This is why interactive cognitive and motor training, is so important for fall prevention. Strength and balance training are incredibly important for fall prevention. But, if our muscles can’t receive information quickly enough to respond, strength alone will not prevent a fall. Training that improves our central nervous system’s ability to transmit that information is the missing link in fall prevention that the Dividat Senso locks into place.

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HUR: How does the Dividat Senso work to improve cognitive functioning and prevent falls?

Eva: Essentially, Senso’s games and activities are designed to target our ability to quickly interact with the environment through effectively processing sensory stimuli. With a full functioning central nervous system, outside stimuli is quickly delivered to the brain. The brain processes the information and creates a movement plan to deal with it effectively. Of course, this needs to happen very fast.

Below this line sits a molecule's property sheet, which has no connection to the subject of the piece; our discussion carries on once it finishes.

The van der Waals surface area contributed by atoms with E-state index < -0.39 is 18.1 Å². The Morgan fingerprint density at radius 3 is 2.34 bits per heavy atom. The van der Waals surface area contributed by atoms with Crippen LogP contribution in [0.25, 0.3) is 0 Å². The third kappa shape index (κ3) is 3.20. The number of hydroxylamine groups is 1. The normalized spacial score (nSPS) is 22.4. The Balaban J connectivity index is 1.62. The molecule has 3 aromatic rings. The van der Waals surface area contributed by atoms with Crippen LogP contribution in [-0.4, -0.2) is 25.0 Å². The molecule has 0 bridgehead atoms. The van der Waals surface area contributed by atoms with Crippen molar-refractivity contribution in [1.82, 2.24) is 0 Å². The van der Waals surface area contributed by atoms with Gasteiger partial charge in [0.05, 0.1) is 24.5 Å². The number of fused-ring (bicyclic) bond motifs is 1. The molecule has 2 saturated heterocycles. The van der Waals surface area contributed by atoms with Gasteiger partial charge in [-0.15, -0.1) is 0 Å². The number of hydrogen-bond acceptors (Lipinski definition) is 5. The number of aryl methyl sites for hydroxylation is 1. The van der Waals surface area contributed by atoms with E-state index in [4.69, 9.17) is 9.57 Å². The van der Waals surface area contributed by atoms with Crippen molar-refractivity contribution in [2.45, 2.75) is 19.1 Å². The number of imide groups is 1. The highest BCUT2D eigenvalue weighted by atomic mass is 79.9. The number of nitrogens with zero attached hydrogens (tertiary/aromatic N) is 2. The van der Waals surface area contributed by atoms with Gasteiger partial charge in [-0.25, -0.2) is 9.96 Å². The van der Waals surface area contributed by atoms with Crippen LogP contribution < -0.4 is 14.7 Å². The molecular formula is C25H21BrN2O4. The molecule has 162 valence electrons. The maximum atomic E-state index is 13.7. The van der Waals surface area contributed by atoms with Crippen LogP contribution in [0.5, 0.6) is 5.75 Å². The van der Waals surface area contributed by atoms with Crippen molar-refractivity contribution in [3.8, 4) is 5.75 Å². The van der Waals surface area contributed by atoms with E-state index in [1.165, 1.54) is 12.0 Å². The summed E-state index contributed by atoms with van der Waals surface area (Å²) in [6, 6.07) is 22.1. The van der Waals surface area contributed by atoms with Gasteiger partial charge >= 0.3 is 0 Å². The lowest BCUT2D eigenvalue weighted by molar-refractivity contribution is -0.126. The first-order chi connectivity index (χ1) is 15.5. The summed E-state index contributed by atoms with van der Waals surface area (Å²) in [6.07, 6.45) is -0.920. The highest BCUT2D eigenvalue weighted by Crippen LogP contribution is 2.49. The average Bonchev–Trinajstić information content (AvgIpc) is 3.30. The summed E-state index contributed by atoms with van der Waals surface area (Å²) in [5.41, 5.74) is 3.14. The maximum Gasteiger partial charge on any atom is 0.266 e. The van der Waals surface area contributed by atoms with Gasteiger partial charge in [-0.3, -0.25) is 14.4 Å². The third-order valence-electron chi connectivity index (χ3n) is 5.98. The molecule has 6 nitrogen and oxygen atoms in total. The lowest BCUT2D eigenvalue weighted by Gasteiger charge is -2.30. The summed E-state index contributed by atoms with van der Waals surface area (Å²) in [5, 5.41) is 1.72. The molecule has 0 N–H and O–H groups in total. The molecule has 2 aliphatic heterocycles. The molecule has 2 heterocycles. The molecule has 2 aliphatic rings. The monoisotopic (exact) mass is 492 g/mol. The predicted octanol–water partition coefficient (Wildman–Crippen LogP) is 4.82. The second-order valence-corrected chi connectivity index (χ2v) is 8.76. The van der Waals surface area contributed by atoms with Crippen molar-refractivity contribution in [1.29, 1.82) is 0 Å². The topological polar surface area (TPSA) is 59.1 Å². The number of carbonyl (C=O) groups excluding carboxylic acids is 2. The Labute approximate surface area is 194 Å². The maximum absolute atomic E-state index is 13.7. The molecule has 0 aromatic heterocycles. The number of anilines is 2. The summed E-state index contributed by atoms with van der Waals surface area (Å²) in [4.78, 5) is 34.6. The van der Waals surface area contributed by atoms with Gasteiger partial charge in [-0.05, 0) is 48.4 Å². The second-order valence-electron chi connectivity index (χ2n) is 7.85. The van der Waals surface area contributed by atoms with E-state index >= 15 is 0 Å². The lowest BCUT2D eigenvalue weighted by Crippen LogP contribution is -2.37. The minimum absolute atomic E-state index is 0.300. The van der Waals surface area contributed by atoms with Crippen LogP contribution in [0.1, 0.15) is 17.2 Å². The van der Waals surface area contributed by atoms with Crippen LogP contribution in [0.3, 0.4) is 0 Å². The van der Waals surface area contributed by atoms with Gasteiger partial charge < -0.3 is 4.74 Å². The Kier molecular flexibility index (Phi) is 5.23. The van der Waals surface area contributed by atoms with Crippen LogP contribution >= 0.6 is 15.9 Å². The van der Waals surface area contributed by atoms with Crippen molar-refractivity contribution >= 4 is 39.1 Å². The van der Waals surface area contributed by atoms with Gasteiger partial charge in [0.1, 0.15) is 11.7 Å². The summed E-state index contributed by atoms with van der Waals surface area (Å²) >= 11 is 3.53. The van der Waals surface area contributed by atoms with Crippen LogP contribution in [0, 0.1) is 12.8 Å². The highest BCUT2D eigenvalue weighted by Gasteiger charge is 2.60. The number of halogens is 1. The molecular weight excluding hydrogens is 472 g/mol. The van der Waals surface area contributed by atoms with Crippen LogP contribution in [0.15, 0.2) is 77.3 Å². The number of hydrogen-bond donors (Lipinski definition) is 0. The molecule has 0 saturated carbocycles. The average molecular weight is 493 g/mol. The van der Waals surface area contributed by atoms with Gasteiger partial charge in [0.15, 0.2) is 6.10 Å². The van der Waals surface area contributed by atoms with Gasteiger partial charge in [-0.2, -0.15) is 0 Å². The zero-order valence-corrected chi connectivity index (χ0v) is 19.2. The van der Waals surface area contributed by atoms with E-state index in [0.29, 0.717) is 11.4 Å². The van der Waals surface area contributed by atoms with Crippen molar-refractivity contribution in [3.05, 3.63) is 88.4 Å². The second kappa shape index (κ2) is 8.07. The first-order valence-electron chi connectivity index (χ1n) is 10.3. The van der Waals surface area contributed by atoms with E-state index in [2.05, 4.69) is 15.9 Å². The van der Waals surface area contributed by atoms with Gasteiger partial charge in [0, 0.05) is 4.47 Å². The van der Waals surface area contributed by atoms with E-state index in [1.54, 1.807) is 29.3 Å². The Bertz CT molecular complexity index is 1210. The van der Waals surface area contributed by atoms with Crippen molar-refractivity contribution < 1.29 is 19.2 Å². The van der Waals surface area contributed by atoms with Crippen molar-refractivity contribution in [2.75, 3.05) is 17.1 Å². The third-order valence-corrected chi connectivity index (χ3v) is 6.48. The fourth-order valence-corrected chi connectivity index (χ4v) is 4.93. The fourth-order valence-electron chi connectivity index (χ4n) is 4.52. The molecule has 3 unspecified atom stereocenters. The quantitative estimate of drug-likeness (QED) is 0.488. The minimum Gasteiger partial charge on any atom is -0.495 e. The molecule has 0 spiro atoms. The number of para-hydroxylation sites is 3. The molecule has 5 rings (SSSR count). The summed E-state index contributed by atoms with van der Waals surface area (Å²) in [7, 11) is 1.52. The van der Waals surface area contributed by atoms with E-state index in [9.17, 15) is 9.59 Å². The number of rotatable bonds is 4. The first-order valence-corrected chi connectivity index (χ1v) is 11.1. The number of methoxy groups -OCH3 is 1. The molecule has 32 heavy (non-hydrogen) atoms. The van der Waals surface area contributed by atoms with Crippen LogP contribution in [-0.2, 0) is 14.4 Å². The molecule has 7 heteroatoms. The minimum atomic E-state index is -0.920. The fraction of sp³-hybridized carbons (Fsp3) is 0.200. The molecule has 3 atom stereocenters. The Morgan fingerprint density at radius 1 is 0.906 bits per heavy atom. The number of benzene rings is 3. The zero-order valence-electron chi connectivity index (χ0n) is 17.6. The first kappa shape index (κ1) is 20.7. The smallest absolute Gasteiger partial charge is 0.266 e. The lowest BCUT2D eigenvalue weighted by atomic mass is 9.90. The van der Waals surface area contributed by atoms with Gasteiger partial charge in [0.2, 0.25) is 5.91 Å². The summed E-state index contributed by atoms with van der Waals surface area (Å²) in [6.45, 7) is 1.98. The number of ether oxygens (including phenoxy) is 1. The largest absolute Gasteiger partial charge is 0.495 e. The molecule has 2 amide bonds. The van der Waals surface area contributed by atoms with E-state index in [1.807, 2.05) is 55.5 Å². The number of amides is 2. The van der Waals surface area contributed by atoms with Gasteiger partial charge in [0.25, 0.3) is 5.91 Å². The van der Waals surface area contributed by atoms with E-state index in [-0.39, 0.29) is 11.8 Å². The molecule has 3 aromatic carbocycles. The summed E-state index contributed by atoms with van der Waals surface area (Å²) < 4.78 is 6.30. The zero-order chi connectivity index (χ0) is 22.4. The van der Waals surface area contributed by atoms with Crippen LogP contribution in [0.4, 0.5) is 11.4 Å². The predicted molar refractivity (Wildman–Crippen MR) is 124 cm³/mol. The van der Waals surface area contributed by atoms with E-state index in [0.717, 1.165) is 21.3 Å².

The Senso trains this process of quickly recording, processing, and transmitting information between the brain and the rest of the body. When this process works well, it lowers the risk of falls. Most encouraging, studies show that technology-based training that links cognitive challenges to motor tasks in a virtual learning environment is one of the most effective ways to improve cognitive flexibility and achieve a strong, steady gait. This is what the Senso does.

Users stand on a platform equipped with sensors and the Senso displays a game or activity on the screen in front of them. To play the game, users must complete rapid, goal-directed steps, requiring them to think and move in specific ways that strengthen the mind-body connection and support cognitive strength. As each user trains, the Senso tracks and records their performance, automatically adjusting to maintain an ideal level of challenge and safety.